Things blow up after company punished female employee for complaining about unlawful discrimination and hostile work environment.[wc_divider style=”dotted” line=”single” margin_top=”” margin_bottom=””]
A male site superintendent at the Brunswick Nuclear Power Plant in South Carolina harassed a female planner who was hired to address a power outage. She notified company management, and according to her complaint, the site superintendent created a hostile work environment by being “aggressive, intimidating, sarcastic, and condescending” with her because she was a woman.
To the company’s credit, a vice president completed a relatively prompt investigation into the female worker’s complaint. To the company’s discredit, the Vice President fired her two days later.
The EEOC announced a settlement with the company on April 27, 2015. The company must pay $65,000 to the victim who was fired in retaliation for filing a complaint of workplace discrimination.
Retaliation against workers who lodge claims of workplace discrimination is illegal under Title VII of the Civil Rights Act of 1964.[wc_box color=”secondary” text_align=”left”]
Why do Workplaces Attack? Learn more about the Psychology of Workplace Retaliation. LEARN MORE[/wc_box]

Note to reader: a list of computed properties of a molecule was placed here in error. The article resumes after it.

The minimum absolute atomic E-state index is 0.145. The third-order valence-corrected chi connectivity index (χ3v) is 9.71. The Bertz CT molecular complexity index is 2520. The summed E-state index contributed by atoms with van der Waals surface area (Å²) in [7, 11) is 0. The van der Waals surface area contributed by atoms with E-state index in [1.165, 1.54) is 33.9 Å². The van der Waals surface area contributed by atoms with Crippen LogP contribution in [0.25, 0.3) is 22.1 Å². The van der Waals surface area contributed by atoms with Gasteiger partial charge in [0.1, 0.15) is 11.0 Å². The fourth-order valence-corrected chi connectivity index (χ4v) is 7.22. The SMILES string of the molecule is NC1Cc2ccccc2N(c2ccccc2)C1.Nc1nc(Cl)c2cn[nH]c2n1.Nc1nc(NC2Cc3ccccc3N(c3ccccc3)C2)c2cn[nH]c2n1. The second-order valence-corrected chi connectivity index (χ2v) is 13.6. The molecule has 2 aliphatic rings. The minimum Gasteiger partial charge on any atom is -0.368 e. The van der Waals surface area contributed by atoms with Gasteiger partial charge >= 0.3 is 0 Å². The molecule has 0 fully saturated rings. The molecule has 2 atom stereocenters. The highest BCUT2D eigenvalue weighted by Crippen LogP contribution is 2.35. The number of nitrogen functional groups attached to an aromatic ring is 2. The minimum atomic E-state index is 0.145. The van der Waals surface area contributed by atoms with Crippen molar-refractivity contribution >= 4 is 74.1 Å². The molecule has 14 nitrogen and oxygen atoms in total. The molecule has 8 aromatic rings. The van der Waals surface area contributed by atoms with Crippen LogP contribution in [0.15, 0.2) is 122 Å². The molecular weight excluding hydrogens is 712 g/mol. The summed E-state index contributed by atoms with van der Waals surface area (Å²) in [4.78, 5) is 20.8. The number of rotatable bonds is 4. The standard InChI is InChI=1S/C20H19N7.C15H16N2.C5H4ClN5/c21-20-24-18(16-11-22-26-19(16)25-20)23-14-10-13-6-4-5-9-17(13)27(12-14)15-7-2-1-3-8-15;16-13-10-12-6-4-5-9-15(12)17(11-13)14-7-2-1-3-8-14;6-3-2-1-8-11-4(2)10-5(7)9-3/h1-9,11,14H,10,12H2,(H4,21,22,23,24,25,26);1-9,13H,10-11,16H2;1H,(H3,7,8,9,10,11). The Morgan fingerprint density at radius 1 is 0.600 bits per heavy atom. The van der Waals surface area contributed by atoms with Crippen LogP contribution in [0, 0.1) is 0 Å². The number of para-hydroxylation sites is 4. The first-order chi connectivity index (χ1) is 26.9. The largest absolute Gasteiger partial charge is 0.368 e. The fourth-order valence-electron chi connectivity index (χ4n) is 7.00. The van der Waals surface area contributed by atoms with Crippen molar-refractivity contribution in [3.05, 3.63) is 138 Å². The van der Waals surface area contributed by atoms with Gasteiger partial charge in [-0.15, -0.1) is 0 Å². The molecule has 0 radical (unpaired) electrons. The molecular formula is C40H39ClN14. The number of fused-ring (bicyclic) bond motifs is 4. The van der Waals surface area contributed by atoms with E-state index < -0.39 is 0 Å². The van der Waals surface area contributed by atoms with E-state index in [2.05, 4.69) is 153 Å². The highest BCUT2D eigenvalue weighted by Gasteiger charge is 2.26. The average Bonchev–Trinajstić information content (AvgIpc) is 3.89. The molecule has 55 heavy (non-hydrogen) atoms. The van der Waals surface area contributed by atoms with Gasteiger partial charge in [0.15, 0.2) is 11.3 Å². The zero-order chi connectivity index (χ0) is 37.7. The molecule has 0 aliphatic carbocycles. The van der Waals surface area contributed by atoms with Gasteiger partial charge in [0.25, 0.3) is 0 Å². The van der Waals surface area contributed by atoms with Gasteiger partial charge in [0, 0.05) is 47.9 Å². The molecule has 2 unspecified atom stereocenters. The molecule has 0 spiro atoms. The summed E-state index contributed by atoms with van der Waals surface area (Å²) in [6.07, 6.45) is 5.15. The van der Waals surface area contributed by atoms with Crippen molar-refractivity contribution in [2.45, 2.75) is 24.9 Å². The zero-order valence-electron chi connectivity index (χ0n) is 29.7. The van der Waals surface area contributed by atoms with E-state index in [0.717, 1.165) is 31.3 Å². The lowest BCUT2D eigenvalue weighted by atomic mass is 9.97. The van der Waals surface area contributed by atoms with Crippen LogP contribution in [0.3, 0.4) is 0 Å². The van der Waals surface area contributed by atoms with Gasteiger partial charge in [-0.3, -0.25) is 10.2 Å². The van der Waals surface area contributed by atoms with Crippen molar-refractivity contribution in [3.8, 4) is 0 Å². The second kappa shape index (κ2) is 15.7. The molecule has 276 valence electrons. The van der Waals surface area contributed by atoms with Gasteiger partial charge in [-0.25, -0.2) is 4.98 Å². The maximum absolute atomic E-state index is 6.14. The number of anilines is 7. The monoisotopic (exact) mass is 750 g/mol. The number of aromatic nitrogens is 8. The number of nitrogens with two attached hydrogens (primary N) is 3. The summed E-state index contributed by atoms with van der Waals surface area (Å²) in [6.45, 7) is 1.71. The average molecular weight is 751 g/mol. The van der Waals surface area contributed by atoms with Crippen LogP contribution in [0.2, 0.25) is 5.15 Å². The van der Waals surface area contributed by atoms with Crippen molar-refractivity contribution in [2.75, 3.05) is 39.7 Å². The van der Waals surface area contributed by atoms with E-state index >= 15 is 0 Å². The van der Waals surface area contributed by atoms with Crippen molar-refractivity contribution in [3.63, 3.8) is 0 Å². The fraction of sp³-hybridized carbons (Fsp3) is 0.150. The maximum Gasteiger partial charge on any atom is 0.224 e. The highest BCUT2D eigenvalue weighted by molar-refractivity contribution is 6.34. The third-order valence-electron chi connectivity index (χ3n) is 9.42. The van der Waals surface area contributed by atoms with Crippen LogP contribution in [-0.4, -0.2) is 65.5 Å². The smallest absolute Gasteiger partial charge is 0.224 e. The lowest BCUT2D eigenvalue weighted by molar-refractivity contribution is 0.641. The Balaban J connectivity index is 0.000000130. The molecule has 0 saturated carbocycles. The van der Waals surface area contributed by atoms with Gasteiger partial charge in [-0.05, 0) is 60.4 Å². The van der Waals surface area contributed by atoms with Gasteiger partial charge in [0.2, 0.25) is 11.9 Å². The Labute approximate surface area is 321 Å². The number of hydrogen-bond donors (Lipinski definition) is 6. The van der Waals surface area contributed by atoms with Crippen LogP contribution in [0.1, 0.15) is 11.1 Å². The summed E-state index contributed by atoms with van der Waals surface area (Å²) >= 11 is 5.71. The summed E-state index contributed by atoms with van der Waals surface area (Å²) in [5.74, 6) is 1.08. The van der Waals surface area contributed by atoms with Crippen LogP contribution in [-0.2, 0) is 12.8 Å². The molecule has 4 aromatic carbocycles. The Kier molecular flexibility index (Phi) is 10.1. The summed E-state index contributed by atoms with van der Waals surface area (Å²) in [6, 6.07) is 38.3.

Monetary fine: $65,000
- Provide annual training to all supervisors, managers, and employees, to prevent future retaliation.
- Provide names of employees who complained about discrimination and who were thereafter subjected to adverse employment actions.
- Post a notice regarding workers’ rights protected by the EEOC.
Lessons Learned from EEOC v. Newport News Industrial Corporation
- When a worker has lodged a discrimination claim, an employer must be very cautious about any action that might be perceived as an adverse workplace action (such as termination or demotion) – even after concluding an investigation.
- Document, investigate, and resolve every claim of discrimination.
- Consider hiring third-party investigators to probe discrimination claims.